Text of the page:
ALBANY, NY (WETM) – Gov. Kathy Hochul is looking to more than triple New York’s solar energy capacity within the next decade.

“It needs to simultaneously be ambitious but also achievable to be an appropriate goal, and I think 10 gigawatts is absolutely feasible,” said Shyam Mehta, Executive Director of New York Solar Energy Industries Association.

On the first day of Climate Week 2021, Gov. Hochul Wednesday announced a call for the expansion NY-Sun program to achieve an expanded goal of at least 10 gigawatts of distributed solar installed by 2030.

“New York State must be more aggressive in setting the bar higher in recognition of the reality of climate change and the closing window of time to stop the worst impacts nationally and globally,” Gov. Hochul said. 

Increasing solar energy capacity statewide will rapidly accelerate progress to exceed New York’s nation-leading Climate Leadership and Community Protection Act goal for 70% of the state’s electricity to come from renewable sources by 2030 on the path to a zero-emission grid.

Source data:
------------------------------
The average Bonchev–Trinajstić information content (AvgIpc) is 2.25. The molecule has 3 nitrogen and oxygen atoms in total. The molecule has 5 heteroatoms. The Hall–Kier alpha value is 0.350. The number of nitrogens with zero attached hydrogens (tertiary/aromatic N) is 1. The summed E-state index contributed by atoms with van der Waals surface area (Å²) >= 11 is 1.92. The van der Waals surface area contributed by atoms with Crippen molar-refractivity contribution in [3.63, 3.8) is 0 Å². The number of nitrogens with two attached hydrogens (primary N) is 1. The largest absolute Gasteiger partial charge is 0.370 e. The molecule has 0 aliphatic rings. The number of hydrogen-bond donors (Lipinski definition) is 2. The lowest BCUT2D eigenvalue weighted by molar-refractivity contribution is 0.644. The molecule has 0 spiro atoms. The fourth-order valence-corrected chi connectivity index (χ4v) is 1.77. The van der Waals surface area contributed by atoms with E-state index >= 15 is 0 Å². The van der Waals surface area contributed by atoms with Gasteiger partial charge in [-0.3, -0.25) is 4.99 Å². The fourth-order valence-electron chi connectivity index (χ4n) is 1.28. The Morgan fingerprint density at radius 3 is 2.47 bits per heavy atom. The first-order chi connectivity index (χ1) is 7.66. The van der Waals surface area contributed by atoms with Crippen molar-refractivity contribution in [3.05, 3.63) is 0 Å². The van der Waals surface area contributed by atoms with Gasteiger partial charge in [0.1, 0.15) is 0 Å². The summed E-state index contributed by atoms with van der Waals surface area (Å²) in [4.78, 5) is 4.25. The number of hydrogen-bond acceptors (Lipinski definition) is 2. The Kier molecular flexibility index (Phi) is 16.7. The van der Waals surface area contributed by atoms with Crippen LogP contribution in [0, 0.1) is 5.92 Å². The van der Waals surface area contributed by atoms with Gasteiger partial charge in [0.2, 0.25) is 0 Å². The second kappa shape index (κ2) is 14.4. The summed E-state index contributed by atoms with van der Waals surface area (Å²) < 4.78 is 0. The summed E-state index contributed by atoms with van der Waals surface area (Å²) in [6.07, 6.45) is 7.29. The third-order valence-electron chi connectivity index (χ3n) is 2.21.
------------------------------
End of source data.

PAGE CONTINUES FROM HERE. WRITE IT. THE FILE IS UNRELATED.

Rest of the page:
New York is currently at a capacity of three gigawatts and distributed solar power makes up over 90% of all solar energy in the state. Distributed solar is smaller-scale solar energy such as ones mounted on roofs, not including large solar farms.

Some Republican lawmakers are worried about the cost to the average taxpayer and want a full cost-benefit analysis.

“This will cost billions of dollars to comply annually to meet these requirements and these goals,” said Assemblyman Phil Palmesano, NY (R-132).

But, solar energy advocates think the cost of solar energy does not outweigh the cost of climate change in the long run.

“We shouldn’t be looking at this in terms of it being a cost, it’s an investment,” said Mehta. “We’re seeing wildfires out in the west we’re seeing hurricanes hit the east… it’s [climate change] not a problem of the future anymore, it’s here…We’re dealing with it now.”